Patent application title: Superconductive Article with Prefabricated Nanostructure for Improved Flux Pinning
Venkat Selvamanickam (Houston, TX, US)
Venkat Selvamanickam (Houston, TX, US)
Goran Majkic (Houston, TX, US)
Maxim Martchevskii (Oakland, CA, US)
UNIVERSITY OF HOUSTON SYSTEM
IPC8 Class: AH01L3902FI
Class name: Superconductor technology: apparatus, material, process high temperature (tc greater than 30 k) devices, systems, apparatus, com- ponents, or stock, or processes of using superconductor next to two or more nonsuperconductive layers
Publication date: 2011-02-03
Patent application number: 20110028328
A superconducting article comprises a substrate, a buffer layer overlying
the substrate, and a high-temperature superconducting (HTS) layer
overlying the buffer layer. The HTS layer includes a plurality of
nanorods. A method of forming a superconducting article comprises
providing a substrate, depositing a buffer layer overlying the substrate;
forming a nanodot array overlying the buffer layer; depositing an array
of nanorods nucleated on the nanodot array; and depositing a
high-temperature superconducting (HTS) layer around the array of nanorods
and overlying the buffer layer.
1. A superconducting article comprising:a substrate;a buffer layer
overlying the substrate; anda high-temperature superconducting (HTS)
layer overlying the buffer layer, the HTS layer including a plurality of
nanorods, each of the plurality of nanorods extending at least about 50%
of the thickness of the HTS layer.
2. The superconducting article of claim 1, wherein each of the nanorods extends at least about 60% of the thickness of the HTS layer.
9. The superconducting article of claim 1, wherein the HTS layer further includes a HTS material, the plurality of nanorods include a material distinct from the HTS material.
11. The superconducting article of claim 10, wherein the HTS material includes REBa2Cu3O7-x, wherein 0.gtoreq.x>1 and RE is a rare earth or combination of rare earth elements.
14. The superconducting article of claim 1, wherein each of the plurality of nanorods are fixed to the buffer layer.
15. The superconducting article of claim 1, wherein the plurality of nanorods are predominantly aligned perpendicular to the buffer surface.
16. The superconducting article of claim 1, wherein the plurality of nanorods are randomly oriented with respect to the buffer surface.
17. The superconducting article of claim 1, wherein the plurality of nanorods are predominantly aligned at an angle other than perpendicular to the buffer surface.
18. The superconducting article of claim 1, wherein each nanorod has a diameter of between about 0.5 nm and about 100 nm.
21. The superconducting article of claim 18, wherein the spacing between an adjacent pair of nanorods is between about 0.5 times the diameter of the nanorods and about 100 times the diameter of the nanorods.
23. The superconducting article of claim 1, wherein each nanorod has a height of between about 0.1 microns and about 10.0 microns.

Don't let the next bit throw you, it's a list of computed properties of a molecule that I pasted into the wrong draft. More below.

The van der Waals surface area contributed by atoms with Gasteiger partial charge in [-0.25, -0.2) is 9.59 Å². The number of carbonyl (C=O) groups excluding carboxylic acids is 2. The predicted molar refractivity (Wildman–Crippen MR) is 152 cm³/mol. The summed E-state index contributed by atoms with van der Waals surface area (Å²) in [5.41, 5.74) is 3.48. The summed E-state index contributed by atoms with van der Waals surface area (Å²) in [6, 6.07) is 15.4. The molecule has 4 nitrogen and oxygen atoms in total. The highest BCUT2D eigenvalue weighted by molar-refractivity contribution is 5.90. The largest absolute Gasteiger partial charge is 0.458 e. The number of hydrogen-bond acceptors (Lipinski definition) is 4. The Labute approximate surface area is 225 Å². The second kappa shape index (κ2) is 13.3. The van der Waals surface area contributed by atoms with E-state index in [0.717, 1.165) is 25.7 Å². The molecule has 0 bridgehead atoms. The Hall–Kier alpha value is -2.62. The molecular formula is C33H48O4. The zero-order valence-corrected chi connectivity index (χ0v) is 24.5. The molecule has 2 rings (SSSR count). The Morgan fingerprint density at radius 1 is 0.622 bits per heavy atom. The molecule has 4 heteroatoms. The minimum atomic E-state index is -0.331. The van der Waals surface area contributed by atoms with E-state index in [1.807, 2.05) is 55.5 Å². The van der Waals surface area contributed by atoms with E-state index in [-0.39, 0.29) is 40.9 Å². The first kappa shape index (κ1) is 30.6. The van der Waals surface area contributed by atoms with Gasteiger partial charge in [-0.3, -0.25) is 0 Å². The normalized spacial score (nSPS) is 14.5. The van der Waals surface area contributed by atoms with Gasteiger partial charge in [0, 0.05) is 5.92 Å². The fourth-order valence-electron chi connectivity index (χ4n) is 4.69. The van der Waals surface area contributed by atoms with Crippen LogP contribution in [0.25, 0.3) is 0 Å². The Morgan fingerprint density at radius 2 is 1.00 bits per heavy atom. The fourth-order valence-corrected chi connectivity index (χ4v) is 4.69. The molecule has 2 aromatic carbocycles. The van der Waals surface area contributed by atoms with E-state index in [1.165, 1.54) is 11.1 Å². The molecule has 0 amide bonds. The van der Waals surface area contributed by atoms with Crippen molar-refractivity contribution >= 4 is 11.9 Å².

25. The superconducting article of claim 1, wherein the HTS layer includes not greater than about 30 vol % nanorods.
31. A superconducting article comprising:a substrate;a buffer layer overlying the substrate; anda high-temperature superconducting (HTS) layer overlying the buffer layer, the HTS layer including a plurality of nanorods, the nanorods are fixed to the buffer layer.
33. The superconducting article of claim 31, wherein the nanorods include a metal, a metal oxide, or any combination thereof.
34. The superconducting article of claim 31, wherein nanorods are substantially parallel to one another.
43. A superconducting article comprising:a substrate;a buffer layer overlying the substrate; anda high-temperature superconducting (HTS) layer overlying the buffer layer, the HTS layer including a plurality of nanorods, the plurality of nanorods form an ordered array.
55. A method of forming a superconducting article comprising:providing a substrate tape;forming a buffer layer overlying the substrate tape;forming a plurality of nanorods; anddepositing a high-temperature superconducting (HTS) layer around the plurality of nanorods overlying the buffer layer.
56. The method of claim 55, wherein depositing occurs at a rate of at least about 5 microns per hour.
59. The method of claim 55, further including translating the substrate tape through a deposition zone during depositing the high-temperature superconducting (HTS) layer.
60. The method of claim 59, wherein translating occurs at a rate of at least about 10 meters per hour.
66. The method of claim 55, wherein each of the plurality of nanorods include a metal, a metal oxide, or any combination thereof.
CROSS-REFERENCE TO RELATED APPLICATIONS
This application claims the benefit under 35 U.S.C. §119(e) of U.S. Provisional Patent Application No. 61/229,225 filed Jul. 28, 2009, the disclosure of which is hereby incorporated herein by reference.
STATEMENT REGARDING FEDERALLY SPONSORED RESEARCH OR DEVELOPMENT
FIELD OF THE INVENTION